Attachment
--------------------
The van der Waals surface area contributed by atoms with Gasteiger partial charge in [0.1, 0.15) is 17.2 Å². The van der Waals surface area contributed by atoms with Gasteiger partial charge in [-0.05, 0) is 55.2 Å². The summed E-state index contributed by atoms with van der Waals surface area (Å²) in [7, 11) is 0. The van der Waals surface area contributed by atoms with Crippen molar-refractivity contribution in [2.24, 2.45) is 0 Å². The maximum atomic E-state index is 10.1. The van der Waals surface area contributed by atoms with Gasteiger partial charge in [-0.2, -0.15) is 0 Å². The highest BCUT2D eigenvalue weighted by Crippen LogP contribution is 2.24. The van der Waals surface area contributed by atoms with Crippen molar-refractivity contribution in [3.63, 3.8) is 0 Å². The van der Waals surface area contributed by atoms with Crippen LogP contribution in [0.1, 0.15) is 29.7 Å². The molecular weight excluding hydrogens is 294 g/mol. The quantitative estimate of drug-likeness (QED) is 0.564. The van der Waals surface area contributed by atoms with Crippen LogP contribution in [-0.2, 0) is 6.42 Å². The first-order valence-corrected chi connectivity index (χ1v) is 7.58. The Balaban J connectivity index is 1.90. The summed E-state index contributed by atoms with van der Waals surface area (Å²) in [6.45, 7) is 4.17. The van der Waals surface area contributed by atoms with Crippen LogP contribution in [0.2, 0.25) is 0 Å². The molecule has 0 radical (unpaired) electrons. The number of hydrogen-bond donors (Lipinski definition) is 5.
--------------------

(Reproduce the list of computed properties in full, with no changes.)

The van der Waals surface area contributed by atoms with Gasteiger partial charge in [0.1, 0.15) is 17.2 Å². The van der Waals surface area contributed by atoms with Gasteiger partial charge in [-0.05, 0) is 55.2 Å². The summed E-state index contributed by atoms with van der Waals surface area (Å²) in [7, 11) is 0. The van der Waals surface area contributed by atoms with Crippen molar-refractivity contribution in [2.24, 2.45) is 0 Å². The maximum atomic E-state index is 10.1. The van der Waals surface area contributed by atoms with Gasteiger partial charge in [-0.2, -0.15) is 0 Å². The highest BCUT2D eigenvalue weighted by Crippen LogP contribution is 2.24. The van der Waals surface area contributed by atoms with Crippen molar-refractivity contribution in [3.63, 3.8) is 0 Å². The van der Waals surface area contributed by atoms with Crippen LogP contribution in [0.1, 0.15) is 29.7 Å². The molecular weight excluding hydrogens is 294 g/mol. The quantitative estimate of drug-likeness (QED) is 0.564. The van der Waals surface area contributed by atoms with Crippen LogP contribution in [-0.2, 0) is 6.42 Å². The first-order valence-corrected chi connectivity index (χ1v) is 7.58. The Balaban J connectivity index is 1.90. The summed E-state index contributed by atoms with van der Waals surface area (Å²) in [6.45, 7) is 4.17. The van der Waals surface area contributed by atoms with Crippen LogP contribution in [0.2, 0.25) is 0 Å². The molecule has 0 radical (unpaired) electrons. The number of hydrogen-bond donors (Lipinski definition) is 5.